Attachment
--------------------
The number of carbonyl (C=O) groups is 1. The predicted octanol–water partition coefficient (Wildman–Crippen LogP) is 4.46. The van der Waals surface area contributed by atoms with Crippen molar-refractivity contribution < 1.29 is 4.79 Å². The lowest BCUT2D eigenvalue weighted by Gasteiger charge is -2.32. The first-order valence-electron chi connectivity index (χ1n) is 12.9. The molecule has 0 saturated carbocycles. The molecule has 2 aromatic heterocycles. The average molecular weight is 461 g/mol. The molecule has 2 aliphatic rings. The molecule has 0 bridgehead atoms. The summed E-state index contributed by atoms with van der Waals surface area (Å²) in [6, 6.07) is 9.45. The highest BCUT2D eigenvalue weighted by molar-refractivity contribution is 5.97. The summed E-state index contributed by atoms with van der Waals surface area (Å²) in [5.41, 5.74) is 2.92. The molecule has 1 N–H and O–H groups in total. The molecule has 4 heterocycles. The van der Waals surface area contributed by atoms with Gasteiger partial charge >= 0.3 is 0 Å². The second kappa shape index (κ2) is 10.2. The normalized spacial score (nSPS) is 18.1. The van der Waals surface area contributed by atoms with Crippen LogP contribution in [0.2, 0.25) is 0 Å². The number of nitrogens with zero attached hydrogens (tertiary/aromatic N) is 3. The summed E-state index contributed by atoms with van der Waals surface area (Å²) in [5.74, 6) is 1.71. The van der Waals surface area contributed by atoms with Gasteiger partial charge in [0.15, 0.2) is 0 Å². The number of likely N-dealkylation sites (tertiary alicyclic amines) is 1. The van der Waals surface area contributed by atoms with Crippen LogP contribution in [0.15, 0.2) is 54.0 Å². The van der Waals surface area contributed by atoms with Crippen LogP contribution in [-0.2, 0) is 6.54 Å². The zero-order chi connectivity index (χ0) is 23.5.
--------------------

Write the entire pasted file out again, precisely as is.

The number of carbonyl (C=O) groups is 1. The predicted octanol–water partition coefficient (Wildman–Crippen LogP) is 4.46. The van der Waals surface area contributed by atoms with Crippen molar-refractivity contribution < 1.29 is 4.79 Å². The lowest BCUT2D eigenvalue weighted by Gasteiger charge is -2.32. The first-order valence-electron chi connectivity index (χ1n) is 12.9. The molecule has 0 saturated carbocycles. The molecule has 2 aromatic heterocycles. The average molecular weight is 461 g/mol. The molecule has 2 aliphatic rings. The molecule has 0 bridgehead atoms. The summed E-state index contributed by atoms with van der Waals surface area (Å²) in [6, 6.07) is 9.45. The highest BCUT2D eigenvalue weighted by molar-refractivity contribution is 5.97. The summed E-state index contributed by atoms with van der Waals surface area (Å²) in [5.41, 5.74) is 2.92. The molecule has 1 N–H and O–H groups in total. The molecule has 4 heterocycles. The van der Waals surface area contributed by atoms with Gasteiger partial charge >= 0.3 is 0 Å². The second kappa shape index (κ2) is 10.2. The normalized spacial score (nSPS) is 18.1. The van der Waals surface area contributed by atoms with Crippen LogP contribution in [0.2, 0.25) is 0 Å². The number of nitrogens with zero attached hydrogens (tertiary/aromatic N) is 3. The summed E-state index contributed by atoms with van der Waals surface area (Å²) in [5.74, 6) is 1.71. The van der Waals surface area contributed by atoms with Gasteiger partial charge in [0.15, 0.2) is 0 Å². The number of likely N-dealkylation sites (tertiary alicyclic amines) is 1. The van der Waals surface area contributed by atoms with Crippen LogP contribution in [0.15, 0.2) is 54.0 Å². The van der Waals surface area contributed by atoms with Crippen LogP contribution in [-0.2, 0) is 6.54 Å². The zero-order chi connectivity index (χ0) is 23.5.